Then, as often happens with grief, the next stage of depression sets in. Phil is desperate to end his existence and does very reckless things like driving on railroad tracks and even driving right off a cliff with the famous Groundhog sitting in his lap. He is hoping upon hope that something will change, and his nightmare of repetition will end. Of course, even these outrageous actions do not change the course of his existence—he always wakes up to the same day in the morning. Even though there are many things to like about working at home and being near family, some people in this environment get depressed, feel overwhelmed and want to run away, including engaging in self-destructive behaviors. Like Phil, we find out that these behaviors do not change what we cannot control.
We move to bargaining, the fourth stage—the classic example is, “What if I try to be a good person, God—can I end this day (or this circumstance)?” It is usually not something the person is willing to change, but in exchange for a new lease on life, the bargain is offered. In Phil’s case, he does not really bargain but he does try to cheat his fate by becoming manipulative and self-centered. He tries to persuade his TV producer, Rita, played by Andie McDowell, into disclosing more about herself so that he can make himself into someone she would find desirable. He finds out her favorite drink, sweet vermouth on the rocks with a twist. (Yikes, who would have guessed that.) He at first laughs at her “French Poetry” major, then on his next try he quotes poetry to her. However, his disingenuous behavior doesn’t work. And being disingenuous, manipulative or trying to cheat the system rarely has a good outcome, either. Stealing a colleague’s idea, sleeping all day then claiming to have called fifty clients or being self-centered doesn’t feel good. Phil realizes this does not work and we should, too. One way to work through this stage is to try to figure out the meaning we could take away from this particular predicament. Phil finally accepts that every day will be the same but that he doesn’t have to be. This is his chance to actually grow as a person. He moves to the last stage, acceptance.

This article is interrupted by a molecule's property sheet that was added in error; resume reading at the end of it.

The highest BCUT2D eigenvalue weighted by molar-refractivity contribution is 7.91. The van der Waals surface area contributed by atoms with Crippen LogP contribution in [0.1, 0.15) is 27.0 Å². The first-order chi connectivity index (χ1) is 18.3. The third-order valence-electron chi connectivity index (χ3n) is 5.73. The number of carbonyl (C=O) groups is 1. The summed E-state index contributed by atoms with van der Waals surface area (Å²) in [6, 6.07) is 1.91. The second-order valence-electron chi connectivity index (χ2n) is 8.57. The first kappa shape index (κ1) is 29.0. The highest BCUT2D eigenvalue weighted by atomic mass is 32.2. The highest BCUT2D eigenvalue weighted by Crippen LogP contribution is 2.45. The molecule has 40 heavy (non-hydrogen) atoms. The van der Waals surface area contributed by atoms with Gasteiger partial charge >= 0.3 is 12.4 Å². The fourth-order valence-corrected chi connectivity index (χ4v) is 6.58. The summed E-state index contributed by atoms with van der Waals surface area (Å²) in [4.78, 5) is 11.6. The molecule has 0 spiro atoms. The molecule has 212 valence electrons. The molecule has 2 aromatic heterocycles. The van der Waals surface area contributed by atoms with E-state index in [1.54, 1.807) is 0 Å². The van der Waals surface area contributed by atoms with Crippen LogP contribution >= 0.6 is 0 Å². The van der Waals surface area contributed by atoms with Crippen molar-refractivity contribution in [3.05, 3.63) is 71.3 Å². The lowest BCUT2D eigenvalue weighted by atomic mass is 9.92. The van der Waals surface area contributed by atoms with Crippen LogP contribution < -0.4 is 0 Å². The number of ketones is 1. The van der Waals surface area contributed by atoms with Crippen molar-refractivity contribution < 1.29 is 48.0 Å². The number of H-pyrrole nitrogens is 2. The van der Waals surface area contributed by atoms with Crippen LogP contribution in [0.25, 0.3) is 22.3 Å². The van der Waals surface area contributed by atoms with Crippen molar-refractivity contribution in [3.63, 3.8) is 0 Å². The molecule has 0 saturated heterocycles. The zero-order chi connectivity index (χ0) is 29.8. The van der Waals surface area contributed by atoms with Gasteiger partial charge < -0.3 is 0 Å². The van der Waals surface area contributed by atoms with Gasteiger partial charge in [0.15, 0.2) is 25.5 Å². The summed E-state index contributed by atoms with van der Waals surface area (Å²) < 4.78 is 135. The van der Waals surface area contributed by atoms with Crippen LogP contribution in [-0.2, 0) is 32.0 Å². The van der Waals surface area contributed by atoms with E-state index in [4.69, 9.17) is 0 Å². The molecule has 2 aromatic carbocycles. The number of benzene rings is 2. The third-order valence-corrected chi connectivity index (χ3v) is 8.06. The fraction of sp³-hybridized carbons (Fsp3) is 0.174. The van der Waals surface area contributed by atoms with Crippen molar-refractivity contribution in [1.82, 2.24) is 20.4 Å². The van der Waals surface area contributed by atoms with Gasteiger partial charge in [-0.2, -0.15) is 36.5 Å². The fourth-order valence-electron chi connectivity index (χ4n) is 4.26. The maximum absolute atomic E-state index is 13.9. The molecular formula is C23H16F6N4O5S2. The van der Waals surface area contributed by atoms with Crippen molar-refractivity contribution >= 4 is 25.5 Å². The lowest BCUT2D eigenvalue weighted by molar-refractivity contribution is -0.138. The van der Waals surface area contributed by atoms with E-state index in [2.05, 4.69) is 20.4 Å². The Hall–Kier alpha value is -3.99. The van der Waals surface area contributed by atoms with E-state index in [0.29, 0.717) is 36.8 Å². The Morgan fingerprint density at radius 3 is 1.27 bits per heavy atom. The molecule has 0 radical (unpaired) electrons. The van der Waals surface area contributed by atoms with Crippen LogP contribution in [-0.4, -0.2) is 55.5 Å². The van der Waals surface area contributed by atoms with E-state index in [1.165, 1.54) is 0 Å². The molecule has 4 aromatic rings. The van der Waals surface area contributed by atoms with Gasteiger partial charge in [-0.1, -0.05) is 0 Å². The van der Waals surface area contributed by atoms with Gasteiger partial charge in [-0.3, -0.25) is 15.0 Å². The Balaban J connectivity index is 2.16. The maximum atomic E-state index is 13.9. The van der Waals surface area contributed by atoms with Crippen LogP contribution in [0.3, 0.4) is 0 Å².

What does acceptance mean to Phil? It means treating every day as an opportunity to make a difference in people’s lives, like the homeless man he offers soup to every day, the kid he saves falling out of a tree and the man he does the Heimlich maneuver on at a restaurant. He becomes kinder, bringing coffee to his TV crew, and soliciting their suggestions. He becomes philosophical, learns to ice sculpt and takes piano lessons. He ends up as a guest pianist in the local band which performs at the Groundhog Day celebration for the people of Punxsutawney. He uses every day to the fullest, so much so that he wins over the love of his life, who “buys him” at a bachelor auction for charity at the end of the night.
My point? Once we move through denial, anger, depression, and bargaining, we move to acceptance. That means that once we are done grieving, which is a legitimate process, it is important to move on. We need to move forward where we can, to let go of what we cannot change and do what we can to live our life to the fullest even if that means staying home. We can find ways to help others where possible, learn new things, clean clutter, clean up our relationships, and yes, remember that loving ourselves means developing the ability to love others more fully. We can do better than staying with denial, anger or bargaining. We can hope for an end to the days of “stay–at–home” orders. And, in our world, we can hope that the Groundhog will predict an early (and safe) end to the COVID-19 quarantine.